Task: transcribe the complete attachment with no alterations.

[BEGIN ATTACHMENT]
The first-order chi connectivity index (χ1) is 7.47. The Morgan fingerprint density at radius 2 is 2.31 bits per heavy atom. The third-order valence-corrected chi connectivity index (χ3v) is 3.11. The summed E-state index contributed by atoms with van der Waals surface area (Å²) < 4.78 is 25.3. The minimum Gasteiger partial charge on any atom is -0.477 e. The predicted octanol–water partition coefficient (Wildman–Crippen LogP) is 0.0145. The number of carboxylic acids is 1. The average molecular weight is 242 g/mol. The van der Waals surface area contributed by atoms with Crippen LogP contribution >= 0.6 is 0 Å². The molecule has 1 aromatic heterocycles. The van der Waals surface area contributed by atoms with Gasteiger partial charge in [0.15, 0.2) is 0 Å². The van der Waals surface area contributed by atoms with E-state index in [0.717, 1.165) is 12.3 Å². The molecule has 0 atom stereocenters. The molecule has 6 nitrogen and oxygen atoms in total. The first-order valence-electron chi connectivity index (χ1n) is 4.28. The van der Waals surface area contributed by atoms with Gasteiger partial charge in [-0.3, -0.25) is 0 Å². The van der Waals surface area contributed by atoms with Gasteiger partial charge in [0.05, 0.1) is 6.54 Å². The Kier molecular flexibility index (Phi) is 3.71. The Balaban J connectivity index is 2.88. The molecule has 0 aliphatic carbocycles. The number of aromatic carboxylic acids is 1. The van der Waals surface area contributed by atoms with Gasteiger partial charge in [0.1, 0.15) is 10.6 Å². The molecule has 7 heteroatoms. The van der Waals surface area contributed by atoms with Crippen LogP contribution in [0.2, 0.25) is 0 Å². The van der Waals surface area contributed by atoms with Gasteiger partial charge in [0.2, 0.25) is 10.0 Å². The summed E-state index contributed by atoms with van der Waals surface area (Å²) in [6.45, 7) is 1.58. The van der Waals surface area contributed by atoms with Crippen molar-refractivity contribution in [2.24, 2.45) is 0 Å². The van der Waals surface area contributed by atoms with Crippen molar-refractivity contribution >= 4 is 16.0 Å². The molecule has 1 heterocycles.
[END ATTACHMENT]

The first-order chi connectivity index (χ1) is 7.47. The Morgan fingerprint density at radius 2 is 2.31 bits per heavy atom. The third-order valence-corrected chi connectivity index (χ3v) is 3.11. The summed E-state index contributed by atoms with van der Waals surface area (Å²) < 4.78 is 25.3. The minimum Gasteiger partial charge on any atom is -0.477 e. The predicted octanol–water partition coefficient (Wildman–Crippen LogP) is 0.0145. The number of carboxylic acids is 1. The average molecular weight is 242 g/mol. The van der Waals surface area contributed by atoms with Crippen LogP contribution >= 0.6 is 0 Å². The molecule has 1 aromatic heterocycles. The van der Waals surface area contributed by atoms with Gasteiger partial charge in [0.15, 0.2) is 0 Å². The van der Waals surface area contributed by atoms with E-state index in [0.717, 1.165) is 12.3 Å². The molecule has 0 atom stereocenters. The molecule has 6 nitrogen and oxygen atoms in total. The first-order valence-electron chi connectivity index (χ1n) is 4.28. The van der Waals surface area contributed by atoms with Gasteiger partial charge in [-0.3, -0.25) is 0 Å². The van der Waals surface area contributed by atoms with Gasteiger partial charge in [0.05, 0.1) is 6.54 Å². The Kier molecular flexibility index (Phi) is 3.71. The Balaban J connectivity index is 2.88. The molecule has 0 aliphatic carbocycles. The number of aromatic carboxylic acids is 1. The van der Waals surface area contributed by atoms with Gasteiger partial charge in [0.1, 0.15) is 10.6 Å². The molecule has 7 heteroatoms. The van der Waals surface area contributed by atoms with Crippen LogP contribution in [0.2, 0.25) is 0 Å². The van der Waals surface area contributed by atoms with Gasteiger partial charge in [0.2, 0.25) is 10.0 Å². The summed E-state index contributed by atoms with van der Waals surface area (Å²) in [6.45, 7) is 1.58. The van der Waals surface area contributed by atoms with Crippen molar-refractivity contribution in [2.24, 2.45) is 0 Å². The van der Waals surface area contributed by atoms with Crippen molar-refractivity contribution >= 4 is 16.0 Å². The molecule has 1 heterocycles.